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Need Cells to Make Your Protein?

Think You Need Cells to Make Your Protein? Think Again! Use In Vitro Translation.

Do you need purified recombinant protein to test biological drugs? But you don’t have the time or facilities for cell culture and purification? Try using in vitro translation (IVT) instead!

IVT is like your own miniature protein factory. And it is great for a wide range of molecular biology applications because IVT can be much faster and simpler than traditional protein producing methods, (e.g. cell culture transfection and purification). IVT is done using ribosomes from any number of sources, including rabbit reticulocyte lysate, bacterial lysate, or even wheat germ extract. Nowadays, IVT is even available in kit form! Then all you need to supply is the recombinant mRNA, or DNA template.

Uses of In Vitro Translation

You could use IVT to produce control proteins for your Western blots, immunoprecipitations, ELISAs, or even to produce functional enzymes for affinity, kinetic, or thermodynamic experiments. But there are also many non-traditional uses for IVT. For example, in my lab, we use IVT to validate our protein fusion vectors. As an IVT experiment has a much faster turnaround than sending off a vector for sequencing, we use quick (2 hour) IVT assays to check that our DNA sequences are correctly inserted into our vectors and that our vectors produce full-length protein products. Just imagine all the things you could do with YOUR very own protein factory!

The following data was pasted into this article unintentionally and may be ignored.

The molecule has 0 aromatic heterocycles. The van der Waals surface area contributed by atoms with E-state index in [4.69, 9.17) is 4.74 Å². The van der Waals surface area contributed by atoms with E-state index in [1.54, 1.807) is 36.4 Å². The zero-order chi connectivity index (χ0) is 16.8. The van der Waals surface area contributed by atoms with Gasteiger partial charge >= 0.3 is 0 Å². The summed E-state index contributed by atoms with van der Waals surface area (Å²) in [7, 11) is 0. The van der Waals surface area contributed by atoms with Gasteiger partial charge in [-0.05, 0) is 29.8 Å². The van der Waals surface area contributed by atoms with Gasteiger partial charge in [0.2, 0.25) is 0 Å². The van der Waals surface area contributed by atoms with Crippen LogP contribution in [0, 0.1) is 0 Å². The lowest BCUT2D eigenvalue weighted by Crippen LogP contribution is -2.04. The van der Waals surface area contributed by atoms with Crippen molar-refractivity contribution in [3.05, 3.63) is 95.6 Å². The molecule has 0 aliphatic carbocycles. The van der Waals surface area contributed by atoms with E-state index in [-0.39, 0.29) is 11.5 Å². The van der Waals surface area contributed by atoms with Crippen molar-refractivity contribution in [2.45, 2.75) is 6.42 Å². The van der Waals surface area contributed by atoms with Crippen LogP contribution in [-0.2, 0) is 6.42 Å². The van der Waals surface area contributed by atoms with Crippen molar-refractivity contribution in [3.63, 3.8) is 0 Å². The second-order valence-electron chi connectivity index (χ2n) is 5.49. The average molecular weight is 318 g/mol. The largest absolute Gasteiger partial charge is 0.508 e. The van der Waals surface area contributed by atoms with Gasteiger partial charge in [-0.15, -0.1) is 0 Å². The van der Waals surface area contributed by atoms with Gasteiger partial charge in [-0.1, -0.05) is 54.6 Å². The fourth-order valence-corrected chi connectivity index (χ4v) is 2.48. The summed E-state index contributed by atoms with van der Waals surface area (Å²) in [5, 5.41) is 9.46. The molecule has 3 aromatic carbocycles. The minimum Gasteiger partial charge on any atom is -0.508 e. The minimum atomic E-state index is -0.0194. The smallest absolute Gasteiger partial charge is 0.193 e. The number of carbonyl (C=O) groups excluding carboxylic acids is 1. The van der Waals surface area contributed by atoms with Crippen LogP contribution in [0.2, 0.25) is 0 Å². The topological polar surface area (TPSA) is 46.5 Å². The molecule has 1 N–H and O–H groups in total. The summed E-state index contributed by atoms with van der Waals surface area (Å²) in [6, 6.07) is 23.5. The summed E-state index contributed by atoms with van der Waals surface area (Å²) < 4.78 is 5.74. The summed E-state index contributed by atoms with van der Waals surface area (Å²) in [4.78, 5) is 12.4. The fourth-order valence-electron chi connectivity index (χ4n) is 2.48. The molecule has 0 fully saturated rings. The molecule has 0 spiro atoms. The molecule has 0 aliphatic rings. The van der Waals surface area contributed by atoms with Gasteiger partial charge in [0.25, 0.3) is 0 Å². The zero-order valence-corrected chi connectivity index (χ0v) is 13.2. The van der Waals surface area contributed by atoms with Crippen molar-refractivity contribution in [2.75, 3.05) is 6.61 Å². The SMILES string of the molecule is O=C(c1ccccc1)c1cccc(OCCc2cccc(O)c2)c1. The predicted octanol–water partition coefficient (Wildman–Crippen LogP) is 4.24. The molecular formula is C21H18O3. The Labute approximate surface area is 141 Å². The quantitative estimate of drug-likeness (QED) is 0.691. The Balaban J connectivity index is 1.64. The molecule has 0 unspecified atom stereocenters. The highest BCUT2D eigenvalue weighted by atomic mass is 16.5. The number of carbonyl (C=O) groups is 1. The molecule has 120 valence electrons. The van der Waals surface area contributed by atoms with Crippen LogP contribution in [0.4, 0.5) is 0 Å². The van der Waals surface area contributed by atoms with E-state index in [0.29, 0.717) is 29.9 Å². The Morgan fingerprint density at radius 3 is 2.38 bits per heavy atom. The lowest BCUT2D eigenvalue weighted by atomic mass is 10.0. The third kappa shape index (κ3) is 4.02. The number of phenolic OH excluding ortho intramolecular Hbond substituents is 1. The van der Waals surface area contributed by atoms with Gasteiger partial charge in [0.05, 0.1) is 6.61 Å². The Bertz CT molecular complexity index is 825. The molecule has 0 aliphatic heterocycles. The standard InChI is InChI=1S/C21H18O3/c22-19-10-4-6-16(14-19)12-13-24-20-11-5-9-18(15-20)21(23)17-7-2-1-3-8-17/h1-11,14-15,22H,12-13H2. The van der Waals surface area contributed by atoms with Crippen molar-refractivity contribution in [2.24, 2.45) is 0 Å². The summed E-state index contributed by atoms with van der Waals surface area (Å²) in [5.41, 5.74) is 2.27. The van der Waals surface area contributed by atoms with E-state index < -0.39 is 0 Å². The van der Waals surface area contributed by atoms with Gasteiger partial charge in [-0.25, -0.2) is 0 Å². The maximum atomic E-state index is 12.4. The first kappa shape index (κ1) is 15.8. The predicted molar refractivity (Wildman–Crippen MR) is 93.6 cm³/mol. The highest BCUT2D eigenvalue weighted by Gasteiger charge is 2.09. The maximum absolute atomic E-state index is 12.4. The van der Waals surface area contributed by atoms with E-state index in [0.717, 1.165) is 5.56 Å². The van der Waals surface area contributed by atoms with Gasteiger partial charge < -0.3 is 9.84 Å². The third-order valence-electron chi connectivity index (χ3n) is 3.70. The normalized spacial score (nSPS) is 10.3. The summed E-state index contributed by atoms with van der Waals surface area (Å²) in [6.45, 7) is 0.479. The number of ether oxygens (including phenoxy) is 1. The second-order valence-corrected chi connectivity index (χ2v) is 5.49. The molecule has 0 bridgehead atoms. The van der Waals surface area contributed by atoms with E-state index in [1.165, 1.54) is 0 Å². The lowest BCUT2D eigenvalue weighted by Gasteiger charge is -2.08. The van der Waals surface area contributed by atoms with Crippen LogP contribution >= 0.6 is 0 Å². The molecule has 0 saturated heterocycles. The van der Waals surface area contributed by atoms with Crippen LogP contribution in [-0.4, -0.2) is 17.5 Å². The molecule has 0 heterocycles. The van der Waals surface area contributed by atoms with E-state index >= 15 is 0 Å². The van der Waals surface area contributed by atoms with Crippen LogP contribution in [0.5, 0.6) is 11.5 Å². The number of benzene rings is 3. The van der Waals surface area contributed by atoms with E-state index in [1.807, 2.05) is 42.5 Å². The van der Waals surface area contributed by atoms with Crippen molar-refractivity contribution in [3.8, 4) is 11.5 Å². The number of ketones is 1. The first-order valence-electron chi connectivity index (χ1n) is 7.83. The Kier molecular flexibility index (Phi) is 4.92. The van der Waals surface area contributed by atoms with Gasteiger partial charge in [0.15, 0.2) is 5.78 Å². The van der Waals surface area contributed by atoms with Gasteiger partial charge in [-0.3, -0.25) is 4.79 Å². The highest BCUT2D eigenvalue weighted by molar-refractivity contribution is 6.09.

IVT Can Be Finicky Though…

With all the positives of IVT, there are some downsides to IVT. Primarily, IVT can easily have problems with producing appropriate protein yields or, even worse, it produces smaller protein fragments. These small fragments not only diminish the usefulness of your protein product but also can interfere with your assays—for example, a smaller fragment can give you incorrect kinetic measurements. Fortunately, you can take a few simple steps to ensure that you have good quality translation and excellent, high quality protein yields.

1. Use Clean Tools

First of all, take special care if you’re using an mRNA template that you produce yourself. However, the following applies whether your using your own mRNA template or coupling the in vitro transcription and translation with a combo kit. Your biggest risk is a damaged or degraded nucleic acid template. Outside of the friendly confines of a cell, a host of malicious cellular machinery easily degrades RNA.

The most notable malicious cellular machinery being RNAses—which are literally everywhere! RNases are on and in your own skin and sweat, where they act as a natural defense against microorganisms. From you, RNAses are easily carried off and spread around the lab as dust. So, however unfashionable, always wear your lab coat and gloves!

Also, to minimize RNase contamination, you must keep a clean lab bench. Therefore, before you begin any IVT assay, you need to clean your bench with 3% hydrogen peroxide or a broad-spectrum RNase decontamination solution, such as RNaseZap.